Wednesday, 18 November 2015 13:10


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Harry Neuwirth

Harry Neuwirth writes from Salem, Oregn.

There are many reproductive variants in nature, but in humankind, generational momentum resides exclusively in the union of man and woman however casually achieved. From this union children are born and families established, yet the definition of family is frequently and sophistically warped beyond recognition by semanticists and social engineers. The patently obvious fact, the-nose-on-your-face truth, is that the social unit providing the highest assurance of mutual self-interest among its members along with the love and stability that arise from that mutuality is the organic family of father, mother, and children. Only from such stable, confident families can a stable, confident society emerge and sustain itself.

We know perfectly well that such organic families are not always successful; that many families are sundered by the inevitable disagreements inherent in all human relationships, finding critical mass in the emotionally immature whose standard response to disagreement is a stubborn unwillingness to understand, compromise, or forgive. Yet of all conceivable freely-joined human relationships, the traditional family has the greatest potential for success if only because, at the outset of such a union, all members share common objectives and motives. Such voluntary union alongside the freedom to pursue lives of their own choosing is the essence of liberty and the highest assurance of societal success.

Yet standing on the weak argument that some families fail, activists naively suggest that the best interests of individuals and society lie in an assault on the family by the "full resources of the human village," the village thence becoming the fundamental institution in child-rearing as well as in the establishment of social mores and the definition of individual maturity.

Advocates of the village are correct in one respect only: Future social stability depends upon the maturity of the children who will grow up to populate that society. But they are radically wrong in suggesting that the same egocentrism that sometimes infects organic families does not poison the village surrounding them to an even greater degree. Dysfunctional marriages and the families that devolve from them will not be made wholesome by merging them into a society-at-large where the same attributes of dysfunctionality stand in even greater proportion.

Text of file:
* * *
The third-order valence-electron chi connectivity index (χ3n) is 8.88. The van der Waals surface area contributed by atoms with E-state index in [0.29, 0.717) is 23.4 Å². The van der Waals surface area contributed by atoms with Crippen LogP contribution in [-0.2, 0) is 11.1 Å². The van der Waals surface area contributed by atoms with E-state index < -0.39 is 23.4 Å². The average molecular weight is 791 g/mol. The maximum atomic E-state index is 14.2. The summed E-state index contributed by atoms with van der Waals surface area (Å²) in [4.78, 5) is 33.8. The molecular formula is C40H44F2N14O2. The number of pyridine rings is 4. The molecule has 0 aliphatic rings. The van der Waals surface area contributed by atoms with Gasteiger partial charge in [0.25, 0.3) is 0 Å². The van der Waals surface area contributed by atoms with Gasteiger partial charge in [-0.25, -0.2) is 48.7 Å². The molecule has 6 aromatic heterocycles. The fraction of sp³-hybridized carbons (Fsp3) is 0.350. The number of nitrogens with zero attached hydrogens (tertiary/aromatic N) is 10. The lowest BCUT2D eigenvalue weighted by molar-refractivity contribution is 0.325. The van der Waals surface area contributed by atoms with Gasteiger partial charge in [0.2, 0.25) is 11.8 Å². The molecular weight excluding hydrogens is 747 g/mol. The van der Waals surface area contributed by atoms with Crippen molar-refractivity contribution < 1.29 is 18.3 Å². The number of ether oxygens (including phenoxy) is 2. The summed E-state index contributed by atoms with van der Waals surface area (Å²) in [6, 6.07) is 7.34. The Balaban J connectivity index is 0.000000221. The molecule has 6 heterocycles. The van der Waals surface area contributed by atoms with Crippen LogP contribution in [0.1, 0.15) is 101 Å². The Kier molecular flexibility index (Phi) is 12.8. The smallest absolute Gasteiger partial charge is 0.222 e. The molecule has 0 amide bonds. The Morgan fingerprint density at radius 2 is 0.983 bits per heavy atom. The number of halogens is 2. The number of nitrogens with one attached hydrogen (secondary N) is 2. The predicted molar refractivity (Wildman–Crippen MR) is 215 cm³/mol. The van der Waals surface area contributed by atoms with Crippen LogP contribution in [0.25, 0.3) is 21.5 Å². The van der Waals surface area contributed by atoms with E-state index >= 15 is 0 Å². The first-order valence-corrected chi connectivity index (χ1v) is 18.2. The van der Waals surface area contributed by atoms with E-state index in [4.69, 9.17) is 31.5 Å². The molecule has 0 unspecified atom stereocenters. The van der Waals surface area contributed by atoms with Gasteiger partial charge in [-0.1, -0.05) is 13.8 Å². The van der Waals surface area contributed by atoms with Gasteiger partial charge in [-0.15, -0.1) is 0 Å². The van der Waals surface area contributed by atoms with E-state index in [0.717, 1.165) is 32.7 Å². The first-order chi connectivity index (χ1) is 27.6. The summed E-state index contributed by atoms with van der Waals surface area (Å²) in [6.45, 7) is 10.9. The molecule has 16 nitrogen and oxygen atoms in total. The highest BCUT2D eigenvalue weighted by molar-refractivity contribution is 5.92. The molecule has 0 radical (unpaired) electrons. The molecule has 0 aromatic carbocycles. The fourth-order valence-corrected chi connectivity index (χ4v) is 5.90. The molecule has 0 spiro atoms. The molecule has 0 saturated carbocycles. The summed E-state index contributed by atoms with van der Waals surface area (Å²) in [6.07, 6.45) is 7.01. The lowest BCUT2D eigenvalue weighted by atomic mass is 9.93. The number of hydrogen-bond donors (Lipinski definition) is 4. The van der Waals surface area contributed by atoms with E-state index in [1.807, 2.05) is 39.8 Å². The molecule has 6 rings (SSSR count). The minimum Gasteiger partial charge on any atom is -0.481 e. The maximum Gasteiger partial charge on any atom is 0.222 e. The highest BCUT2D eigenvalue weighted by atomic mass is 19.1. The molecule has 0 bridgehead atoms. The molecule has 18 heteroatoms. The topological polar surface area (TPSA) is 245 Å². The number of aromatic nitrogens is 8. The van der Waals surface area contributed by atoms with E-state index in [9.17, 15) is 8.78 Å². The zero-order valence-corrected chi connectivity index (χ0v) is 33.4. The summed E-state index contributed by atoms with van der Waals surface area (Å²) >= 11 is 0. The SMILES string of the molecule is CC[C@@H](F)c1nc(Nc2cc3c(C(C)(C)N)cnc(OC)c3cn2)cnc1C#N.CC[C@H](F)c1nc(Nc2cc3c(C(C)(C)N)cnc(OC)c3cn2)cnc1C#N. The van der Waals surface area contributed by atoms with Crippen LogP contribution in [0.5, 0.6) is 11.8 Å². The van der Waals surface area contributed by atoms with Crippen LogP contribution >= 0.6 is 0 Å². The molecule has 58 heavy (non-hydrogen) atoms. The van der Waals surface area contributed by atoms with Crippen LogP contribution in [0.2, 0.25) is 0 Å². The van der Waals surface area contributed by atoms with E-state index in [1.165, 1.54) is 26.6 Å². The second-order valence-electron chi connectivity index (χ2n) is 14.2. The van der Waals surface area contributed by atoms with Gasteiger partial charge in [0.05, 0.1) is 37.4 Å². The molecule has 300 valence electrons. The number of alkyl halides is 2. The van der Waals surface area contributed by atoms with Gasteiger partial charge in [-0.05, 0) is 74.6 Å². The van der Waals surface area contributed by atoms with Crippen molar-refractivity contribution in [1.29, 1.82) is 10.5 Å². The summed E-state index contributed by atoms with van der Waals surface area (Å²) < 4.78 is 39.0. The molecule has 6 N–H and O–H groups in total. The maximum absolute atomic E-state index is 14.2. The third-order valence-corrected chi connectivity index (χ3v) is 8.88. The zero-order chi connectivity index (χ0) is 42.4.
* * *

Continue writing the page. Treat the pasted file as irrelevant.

These same advocates have blinded themselves to the obvious fact that our free enterprise system thrives on competition, minimizing mutuality in society-at-large. The family is an appropriate antidote to that competitive village. Simply opening "family" to a greater number of participants is a trip into the quicksands of politics.

The best we could hope for in a U.S. consisting of familial villages would be to embrace a common denominator -- under law and the pressure of public opinion -- lower than the one that exists across the spectrum of families today. The traditional American family is the social corollary of free enterprise in the business community, or in the fifty states functioning as they should in our constitutional republic: Each sovereign in its sphere; each providing examples of success and failure; each providing competitive energy to lift the nation and its families to the highest levels of economic, cultural, moral, and personal success. And yes, some will provide examples of failure to avoid in future.

Certainly families fail, sometimes tragically. But most have succeeded, and that level of success would escalate dramatically if public opinion and public policy insisted that all family members meet their responsibilities. But sadly, as responsibility has migrated toward our state and national capitals, responsibility at the local level has diminished proportionately. The most local of all institutions, family, has the most to lose in that transition, a transition that is eviscerating family, potentially transforming it into an exclusively biological unit that will fail to provide the love, inspiration, and discipline that inspire success in democratic institutions.

Destroy America? Destroy family.

Destroy family? Make father irrelevant.

Destroy family? Make mother independent of the economic realities that have driven civilization from the day we came down out of the trees.

Destroy family? Provide children with protection independent of mom, dad, and siblings.

Destroy family? Encourage gay and lesbian marriage and parenthood as did Multnomah County, Oregon, circuit court judge Eric Bloch declaring that the putative female father of a child to a lesbian couple must appear on the birth certificate as such: "Hi grampa; have you had your mammogram this year?" *

"Why, it appears that we appointed all of our worst generals to command the armies and we appointed all of our best generals to edit the newspapers. I mean, I found by reading a newspaper that these editor generals saw all of the defects plainly from the start but didn't tell me until it was too late. I'm willing to yield my place to these best generals and I'll do my best for the cause by editing a newspaper." --Robert E. Lee

Read 1952 times Last modified on Wednesday, 18 November 2015 19:10
The St. Croix Review

The St. Croix Review speaks for middle America, and brings you essays from patriotic Americans.
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